Until 1995, I ran a NY PR firm, BL Ochman Public Relations, and was blessed with great, household name clients and extraordinary employees. Together, we grew it into one of the top 100 independent PR firms in the US.
The Internet was new
One day, in 1994, I saw the Internet. It was like nothing else I’d ever seen, and I was instantly struck by its coolness; its vastness; and the amazing people who were its creators.
I closed my PR firm soon after that, took a year off, and re-tooled myself. There was no class you could take, no creative technologist degree, no webinar to teach you how to market yourself. I looked at everything that people and companies were doing and saying. And whenever I saw something interesting, I called the person and said “can I talk to you, can I interview you, can I learn from you, will you show me…..”
Everyone said “yes”
And everyone said yes. I started writing about what I thought the Internet would do to communications and to marketing. To my amazement, IBM called me, and Ford, and other big companies and asked me to come talk to them about the Internet and how it would impact brands.
Being stuffed with opinions, as I am, I was thrilled. I also took on the leadership of a list of called IPR, which stood for Internet PR, with about 10,000 subscribers. I began aggregating PR-related news and sharing it with the list twice a week.
Pretty soon, I knew I had to have my own blog because there was just so damn much going on that I wanted to share it with people on a daily basis. In the early days, I posted as often as 10 times a day. My client load soon made that schedule impossible, but I never stopped blogging.
I blog for the love of it, and so everything that has come of it has been a huge but unexpected bonus. What’s Next Blog has been my storefront, my own personal bit of Internet real estate, and my ticket to meeting wonderful people in all walks of life.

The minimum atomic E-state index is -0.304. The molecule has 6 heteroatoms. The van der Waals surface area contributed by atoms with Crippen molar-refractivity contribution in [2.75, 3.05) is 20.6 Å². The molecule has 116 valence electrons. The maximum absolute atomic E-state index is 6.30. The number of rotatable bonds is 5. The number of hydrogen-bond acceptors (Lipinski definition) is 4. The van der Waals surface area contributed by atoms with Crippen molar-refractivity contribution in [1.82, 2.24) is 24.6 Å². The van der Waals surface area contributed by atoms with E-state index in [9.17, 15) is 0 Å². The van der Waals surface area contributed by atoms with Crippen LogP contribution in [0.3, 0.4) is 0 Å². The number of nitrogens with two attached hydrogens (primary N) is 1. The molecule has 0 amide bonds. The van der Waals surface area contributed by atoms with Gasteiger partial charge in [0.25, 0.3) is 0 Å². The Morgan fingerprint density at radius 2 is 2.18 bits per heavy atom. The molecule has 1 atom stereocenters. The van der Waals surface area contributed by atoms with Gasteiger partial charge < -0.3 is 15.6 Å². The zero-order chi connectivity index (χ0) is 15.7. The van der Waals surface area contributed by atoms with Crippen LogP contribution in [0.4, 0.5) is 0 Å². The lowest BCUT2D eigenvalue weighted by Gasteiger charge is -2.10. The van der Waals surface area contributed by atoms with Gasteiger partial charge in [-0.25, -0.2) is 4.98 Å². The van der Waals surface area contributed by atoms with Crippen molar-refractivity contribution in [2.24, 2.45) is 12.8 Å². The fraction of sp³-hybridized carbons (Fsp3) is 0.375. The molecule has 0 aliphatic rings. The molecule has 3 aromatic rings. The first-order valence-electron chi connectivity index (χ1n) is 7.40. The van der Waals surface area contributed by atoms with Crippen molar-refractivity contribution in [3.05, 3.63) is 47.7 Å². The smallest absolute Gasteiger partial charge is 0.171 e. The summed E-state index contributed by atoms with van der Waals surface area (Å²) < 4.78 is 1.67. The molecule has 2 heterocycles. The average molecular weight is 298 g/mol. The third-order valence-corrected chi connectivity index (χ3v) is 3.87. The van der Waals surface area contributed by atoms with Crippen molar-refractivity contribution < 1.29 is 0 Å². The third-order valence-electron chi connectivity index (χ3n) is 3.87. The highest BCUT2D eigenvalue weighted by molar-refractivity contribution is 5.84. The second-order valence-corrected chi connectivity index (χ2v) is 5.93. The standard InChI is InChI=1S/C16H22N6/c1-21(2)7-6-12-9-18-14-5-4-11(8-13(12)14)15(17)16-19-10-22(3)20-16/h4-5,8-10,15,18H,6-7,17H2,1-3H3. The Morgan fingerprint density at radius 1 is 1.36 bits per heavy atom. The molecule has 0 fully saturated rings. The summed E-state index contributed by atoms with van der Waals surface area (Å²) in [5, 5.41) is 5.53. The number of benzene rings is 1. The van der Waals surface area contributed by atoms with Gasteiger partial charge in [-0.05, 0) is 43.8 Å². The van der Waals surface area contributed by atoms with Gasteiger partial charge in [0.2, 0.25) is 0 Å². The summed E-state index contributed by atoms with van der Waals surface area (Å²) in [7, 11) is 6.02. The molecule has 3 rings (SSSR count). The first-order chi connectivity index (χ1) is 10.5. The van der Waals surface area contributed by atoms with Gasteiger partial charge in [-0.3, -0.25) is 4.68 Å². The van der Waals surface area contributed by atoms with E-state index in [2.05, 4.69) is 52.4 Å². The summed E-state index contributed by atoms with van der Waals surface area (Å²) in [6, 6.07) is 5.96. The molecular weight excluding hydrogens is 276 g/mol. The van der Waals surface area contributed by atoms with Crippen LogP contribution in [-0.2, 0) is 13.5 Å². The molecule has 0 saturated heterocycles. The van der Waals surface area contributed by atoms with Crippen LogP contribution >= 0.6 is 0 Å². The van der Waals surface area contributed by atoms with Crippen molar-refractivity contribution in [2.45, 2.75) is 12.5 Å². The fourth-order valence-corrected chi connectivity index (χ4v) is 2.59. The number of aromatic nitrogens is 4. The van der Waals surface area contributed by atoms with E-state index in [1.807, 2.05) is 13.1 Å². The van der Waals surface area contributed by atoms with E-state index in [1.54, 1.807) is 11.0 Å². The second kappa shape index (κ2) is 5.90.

Meeting Hugh Macleod
In the early days of blogging, we bloggers were eager to talk to each other. We linked to each other, commented on each other’s posts, and, called each other on the phone.
Hugh Macleod used to call me from Scotland, where he lived then. We’d ask each other, “are we crazy, should we get jobs?” And then we’d laugh and say we were sure we could make something out of this blogging thing somehow.
I got to hire Hugh to do the art direction for Up Your Budget, the first online treasure hunt, which I created for Cendant’s Budget Car rental. And we finally met in London a couple of years later. We’ve been buds all along.
If it were not for blogging, I’d never have met and become friends with Seth Godin, or Steve Rubel or David Armano, Toby Bloomberg, Judy Vorfeld, Robert Scoble, or David Berkowitz or Ann Handley, or the dozens of other incredibly talented people who blogged in the early days and are still blogging today.
And I’m quite sure I never would have had clients like Cendant, IBM, McGraw-Hill Meijer, American Greetings, and more. Or been headhunted into a Managing Director position at WPP.
I blog for the love of it
I am not one to blog in my underwear. How I stay focused is to get dressed every morning, put on makeup, comb my hair, and caffeinate like mad. But before that, even when I have to get up at 5 a.m. to do it, I spend an hour in Central Park with my dog, Benny. Because I can. And because it’s how I clear my head and renew my energy.
By following my heart, and exercising my head, I have seen my blog change my life for the much better, and I’m just as happy blogging today as I was 10 years ago.